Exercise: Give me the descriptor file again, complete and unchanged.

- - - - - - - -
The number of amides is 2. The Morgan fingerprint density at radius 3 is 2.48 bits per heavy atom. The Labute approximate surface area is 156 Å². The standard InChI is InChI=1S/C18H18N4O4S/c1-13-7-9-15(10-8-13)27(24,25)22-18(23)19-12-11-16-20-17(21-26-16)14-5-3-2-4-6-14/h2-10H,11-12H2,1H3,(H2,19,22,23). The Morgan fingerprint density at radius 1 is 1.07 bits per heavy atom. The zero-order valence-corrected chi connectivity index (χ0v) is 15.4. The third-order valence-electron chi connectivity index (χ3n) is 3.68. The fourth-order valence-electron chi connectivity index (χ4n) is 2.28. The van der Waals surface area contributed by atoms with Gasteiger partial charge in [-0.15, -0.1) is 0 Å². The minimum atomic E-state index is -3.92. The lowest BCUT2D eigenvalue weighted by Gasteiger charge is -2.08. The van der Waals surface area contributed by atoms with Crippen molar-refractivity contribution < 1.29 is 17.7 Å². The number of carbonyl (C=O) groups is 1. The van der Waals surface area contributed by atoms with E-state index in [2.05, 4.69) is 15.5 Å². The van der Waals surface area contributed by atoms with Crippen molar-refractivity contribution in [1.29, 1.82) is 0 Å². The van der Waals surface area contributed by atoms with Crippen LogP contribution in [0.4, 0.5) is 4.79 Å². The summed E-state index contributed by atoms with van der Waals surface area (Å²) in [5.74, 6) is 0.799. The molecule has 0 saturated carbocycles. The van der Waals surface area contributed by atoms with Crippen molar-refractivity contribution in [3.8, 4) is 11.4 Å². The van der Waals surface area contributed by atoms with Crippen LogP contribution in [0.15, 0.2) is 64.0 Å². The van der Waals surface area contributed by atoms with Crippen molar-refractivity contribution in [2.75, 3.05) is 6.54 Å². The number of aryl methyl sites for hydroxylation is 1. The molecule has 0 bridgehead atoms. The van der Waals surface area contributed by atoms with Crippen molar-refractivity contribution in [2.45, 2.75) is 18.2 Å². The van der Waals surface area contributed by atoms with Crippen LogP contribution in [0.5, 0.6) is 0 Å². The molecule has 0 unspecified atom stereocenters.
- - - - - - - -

The number of amides is 2. The Morgan fingerprint density at radius 3 is 2.48 bits per heavy atom. The Labute approximate surface area is 156 Å². The standard InChI is InChI=1S/C18H18N4O4S/c1-13-7-9-15(10-8-13)27(24,25)22-18(23)19-12-11-16-20-17(21-26-16)14-5-3-2-4-6-14/h2-10H,11-12H2,1H3,(H2,19,22,23). The Morgan fingerprint density at radius 1 is 1.07 bits per heavy atom. The zero-order valence-corrected chi connectivity index (χ0v) is 15.4. The third-order valence-electron chi connectivity index (χ3n) is 3.68. The fourth-order valence-electron chi connectivity index (χ4n) is 2.28. The van der Waals surface area contributed by atoms with Gasteiger partial charge in [-0.15, -0.1) is 0 Å². The minimum atomic E-state index is -3.92. The lowest BCUT2D eigenvalue weighted by Gasteiger charge is -2.08. The van der Waals surface area contributed by atoms with Crippen molar-refractivity contribution < 1.29 is 17.7 Å². The number of carbonyl (C=O) groups is 1. The van der Waals surface area contributed by atoms with E-state index in [2.05, 4.69) is 15.5 Å². The van der Waals surface area contributed by atoms with Crippen molar-refractivity contribution in [1.29, 1.82) is 0 Å². The van der Waals surface area contributed by atoms with Crippen LogP contribution in [0.4, 0.5) is 4.79 Å². The summed E-state index contributed by atoms with van der Waals surface area (Å²) in [5.74, 6) is 0.799. The molecule has 0 saturated carbocycles. The van der Waals surface area contributed by atoms with Crippen molar-refractivity contribution in [3.8, 4) is 11.4 Å². The van der Waals surface area contributed by atoms with Crippen LogP contribution in [0.15, 0.2) is 64.0 Å². The van der Waals surface area contributed by atoms with Crippen molar-refractivity contribution in [2.75, 3.05) is 6.54 Å². The number of aryl methyl sites for hydroxylation is 1. The molecule has 0 bridgehead atoms. The van der Waals surface area contributed by atoms with Crippen molar-refractivity contribution in [2.45, 2.75) is 18.2 Å². The van der Waals surface area contributed by atoms with Crippen LogP contribution in [0.5, 0.6) is 0 Å². The molecule has 0 unspecified atom stereocenters.